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All his life in Vietnam my father had been a farmer. Here our apartment house had no yard. But in that vacant lot he would see me. He would watch my beans break ground and spread, and would notice with pleasure their pods growing plump. He would see my patience and my hard work. I would show him that I could raise plants, as he had. I would show him that I was his daughter. (1.7)
If there's one thing Kim wants, it's a relationship with her dad. Growing her lima beans gives her a feeling that she can have a connection with him that stretches beyond the grave.
But my father, he worked all day in a kitchen with Mexicans and Salvadorans. His English was worse than a kindergartner's. He would only buy food at the bodega down the block. Outside of there he lowered his eyes and tried to get by on mumbles and smiles. He didn't want strangers to hear his mistakes. So he used me to make phone calls and to talk to the landlady and to buy things in stores where you had to use English. He got younger. I got older.
Then my younger brothers and mother and Tío Juan, her uncle, came north and joined us. Tío Juan was the oldest man in his pueblo. But her he became a little baby. He'd been a farmer, but here he couldn't work. (4.3-4)
Gonzalo's role in his family changes a lot when he moves from Guatemala to the United States. Being one of the only family members who speaks English means he needs to grow up pretty fast.
Watching him carefully sprinkling them into the troughs he'd made, I realized that I didn't know anything about growing food and that he knew everything. I stared at his busy fingers, then his eyes. They were focused, not far-away or confused. He'd changed from a baby back into a man. (4.9)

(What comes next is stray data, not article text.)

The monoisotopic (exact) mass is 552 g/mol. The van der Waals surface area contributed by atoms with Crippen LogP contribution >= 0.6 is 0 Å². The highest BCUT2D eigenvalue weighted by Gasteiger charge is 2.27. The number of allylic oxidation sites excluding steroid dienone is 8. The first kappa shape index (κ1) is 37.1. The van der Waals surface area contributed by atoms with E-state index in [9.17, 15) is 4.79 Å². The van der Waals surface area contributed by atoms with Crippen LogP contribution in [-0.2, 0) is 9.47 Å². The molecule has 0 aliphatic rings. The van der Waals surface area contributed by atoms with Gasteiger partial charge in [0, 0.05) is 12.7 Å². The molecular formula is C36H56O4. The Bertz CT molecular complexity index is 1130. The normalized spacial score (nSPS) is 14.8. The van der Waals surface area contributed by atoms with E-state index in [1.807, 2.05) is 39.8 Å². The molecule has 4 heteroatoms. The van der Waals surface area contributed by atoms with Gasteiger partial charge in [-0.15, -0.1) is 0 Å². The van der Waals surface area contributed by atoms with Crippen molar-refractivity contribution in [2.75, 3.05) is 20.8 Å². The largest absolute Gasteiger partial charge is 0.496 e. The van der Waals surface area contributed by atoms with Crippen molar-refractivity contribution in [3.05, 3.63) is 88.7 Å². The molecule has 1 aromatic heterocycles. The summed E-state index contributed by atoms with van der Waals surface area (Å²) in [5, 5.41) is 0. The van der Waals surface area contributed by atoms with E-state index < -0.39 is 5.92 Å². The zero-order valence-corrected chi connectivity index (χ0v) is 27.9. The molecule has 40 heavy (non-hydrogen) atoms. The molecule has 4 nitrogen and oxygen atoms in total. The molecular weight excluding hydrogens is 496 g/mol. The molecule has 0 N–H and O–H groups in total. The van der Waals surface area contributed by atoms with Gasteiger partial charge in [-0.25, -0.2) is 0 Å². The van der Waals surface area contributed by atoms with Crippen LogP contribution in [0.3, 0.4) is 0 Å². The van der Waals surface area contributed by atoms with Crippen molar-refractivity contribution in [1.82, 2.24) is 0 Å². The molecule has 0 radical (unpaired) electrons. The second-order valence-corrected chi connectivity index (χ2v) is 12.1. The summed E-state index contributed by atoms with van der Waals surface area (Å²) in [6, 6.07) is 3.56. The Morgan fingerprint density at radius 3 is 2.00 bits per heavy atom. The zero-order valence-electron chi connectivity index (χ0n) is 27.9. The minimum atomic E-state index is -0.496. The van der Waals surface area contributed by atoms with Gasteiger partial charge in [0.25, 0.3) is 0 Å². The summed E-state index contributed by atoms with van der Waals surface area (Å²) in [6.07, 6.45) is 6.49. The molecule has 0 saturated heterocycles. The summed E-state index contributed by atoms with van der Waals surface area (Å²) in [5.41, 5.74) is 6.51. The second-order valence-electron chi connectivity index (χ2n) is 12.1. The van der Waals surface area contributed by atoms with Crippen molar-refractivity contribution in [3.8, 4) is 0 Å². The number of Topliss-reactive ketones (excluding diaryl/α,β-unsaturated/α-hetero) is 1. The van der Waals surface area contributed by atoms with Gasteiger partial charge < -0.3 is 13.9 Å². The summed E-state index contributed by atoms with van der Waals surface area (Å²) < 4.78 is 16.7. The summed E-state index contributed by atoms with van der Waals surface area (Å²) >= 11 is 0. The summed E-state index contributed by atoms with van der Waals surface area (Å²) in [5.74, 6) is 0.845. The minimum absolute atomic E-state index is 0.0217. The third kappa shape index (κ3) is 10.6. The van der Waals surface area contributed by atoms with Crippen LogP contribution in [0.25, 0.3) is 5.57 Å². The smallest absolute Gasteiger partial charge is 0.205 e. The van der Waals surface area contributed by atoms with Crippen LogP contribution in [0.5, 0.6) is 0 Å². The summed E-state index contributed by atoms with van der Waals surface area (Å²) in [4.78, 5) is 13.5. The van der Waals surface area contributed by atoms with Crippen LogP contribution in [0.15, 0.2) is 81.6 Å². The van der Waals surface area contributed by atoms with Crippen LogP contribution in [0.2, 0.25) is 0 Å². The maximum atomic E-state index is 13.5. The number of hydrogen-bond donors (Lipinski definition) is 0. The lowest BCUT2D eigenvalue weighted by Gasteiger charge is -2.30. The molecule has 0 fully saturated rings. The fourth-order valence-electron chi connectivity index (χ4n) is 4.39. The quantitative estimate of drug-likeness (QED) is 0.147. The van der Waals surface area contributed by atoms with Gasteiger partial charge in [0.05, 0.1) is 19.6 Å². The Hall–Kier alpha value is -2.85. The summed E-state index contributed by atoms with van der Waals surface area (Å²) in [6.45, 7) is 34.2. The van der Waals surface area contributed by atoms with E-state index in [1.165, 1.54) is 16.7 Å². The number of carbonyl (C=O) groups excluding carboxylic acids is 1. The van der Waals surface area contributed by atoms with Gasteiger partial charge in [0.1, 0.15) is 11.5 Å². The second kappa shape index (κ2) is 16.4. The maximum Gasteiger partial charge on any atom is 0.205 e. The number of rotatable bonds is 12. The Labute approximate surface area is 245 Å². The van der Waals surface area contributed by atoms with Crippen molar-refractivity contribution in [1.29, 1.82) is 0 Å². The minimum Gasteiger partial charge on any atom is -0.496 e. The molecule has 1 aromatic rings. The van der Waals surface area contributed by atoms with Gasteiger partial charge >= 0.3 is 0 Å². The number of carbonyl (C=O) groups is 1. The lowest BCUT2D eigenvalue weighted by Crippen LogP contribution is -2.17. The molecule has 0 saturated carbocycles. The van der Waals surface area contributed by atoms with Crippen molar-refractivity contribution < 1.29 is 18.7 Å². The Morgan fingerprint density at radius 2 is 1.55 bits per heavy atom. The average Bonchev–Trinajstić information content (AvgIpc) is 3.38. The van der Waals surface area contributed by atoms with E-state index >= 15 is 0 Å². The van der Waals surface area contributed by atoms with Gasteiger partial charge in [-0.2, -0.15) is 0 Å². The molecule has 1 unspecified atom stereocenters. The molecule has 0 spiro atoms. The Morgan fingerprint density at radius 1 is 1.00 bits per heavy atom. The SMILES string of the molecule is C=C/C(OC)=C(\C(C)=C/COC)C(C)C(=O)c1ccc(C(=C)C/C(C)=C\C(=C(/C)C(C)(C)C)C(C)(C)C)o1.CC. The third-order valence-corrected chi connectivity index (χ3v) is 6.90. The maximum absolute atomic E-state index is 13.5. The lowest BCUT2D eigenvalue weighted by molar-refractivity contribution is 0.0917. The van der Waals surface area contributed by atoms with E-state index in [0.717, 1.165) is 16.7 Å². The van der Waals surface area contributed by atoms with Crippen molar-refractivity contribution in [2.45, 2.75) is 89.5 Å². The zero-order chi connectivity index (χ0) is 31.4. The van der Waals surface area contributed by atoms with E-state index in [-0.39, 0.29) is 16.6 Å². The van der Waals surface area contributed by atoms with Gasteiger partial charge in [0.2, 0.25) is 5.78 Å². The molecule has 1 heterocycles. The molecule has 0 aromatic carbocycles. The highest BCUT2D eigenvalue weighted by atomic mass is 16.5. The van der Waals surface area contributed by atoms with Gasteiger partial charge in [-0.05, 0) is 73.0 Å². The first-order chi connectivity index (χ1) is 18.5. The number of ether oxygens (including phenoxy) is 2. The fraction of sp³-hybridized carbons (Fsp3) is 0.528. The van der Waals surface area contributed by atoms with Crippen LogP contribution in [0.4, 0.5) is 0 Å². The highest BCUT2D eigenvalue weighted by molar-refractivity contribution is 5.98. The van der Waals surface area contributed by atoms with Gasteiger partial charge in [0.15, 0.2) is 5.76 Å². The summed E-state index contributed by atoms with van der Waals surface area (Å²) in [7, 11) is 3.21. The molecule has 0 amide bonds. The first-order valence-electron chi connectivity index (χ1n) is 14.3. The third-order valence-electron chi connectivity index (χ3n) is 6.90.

This garden sure is making waves in Gonzalo's family. When our man Gonzalo began helping Tío Juan start a plot in the community garden, he might not have realized what a big deal it would be. But check out how much Tío Juan transforms. Plus, we're pretty sure Gonzalo's relationship with Tío Juan will never be the same again.
Mama believed in doctors, but not Granny. Not even if they were black. No, ma'am. I grew up in her house, back in Atlanta. She drank down a big cup of goldenrod tea every morning with a nutmeg floating in it, and declared she didn't need no other medicine. […]
I was thinking about her one day, walking home from the grocery store on Gibb Street. Then I came to the vacant lot and saw three people in different parts of it. I thought maybe they were looking for money. Turned out they had shovels, not metal detectors. When I saw they had little gardens going, I said to myself, "I believe I'll plant me a patch of goldenrod right here." (5.1-2)
Leona's grandmother definitely has a mind of her own, and it looks like Leona takes after her granny, because she's pretty feisty herself. Keep an eye out, because that goldenrod shows up in other parts of the book, too. (Hint: chapter 11.)
"Actually, madam, only this very first area here is ours," he said. […] "The others we have planted at the request of relatives who have no tools or who live too far." [...]
He pointed at the closest squares of land. "My brother Antoine. My auntie, Anne-Marie."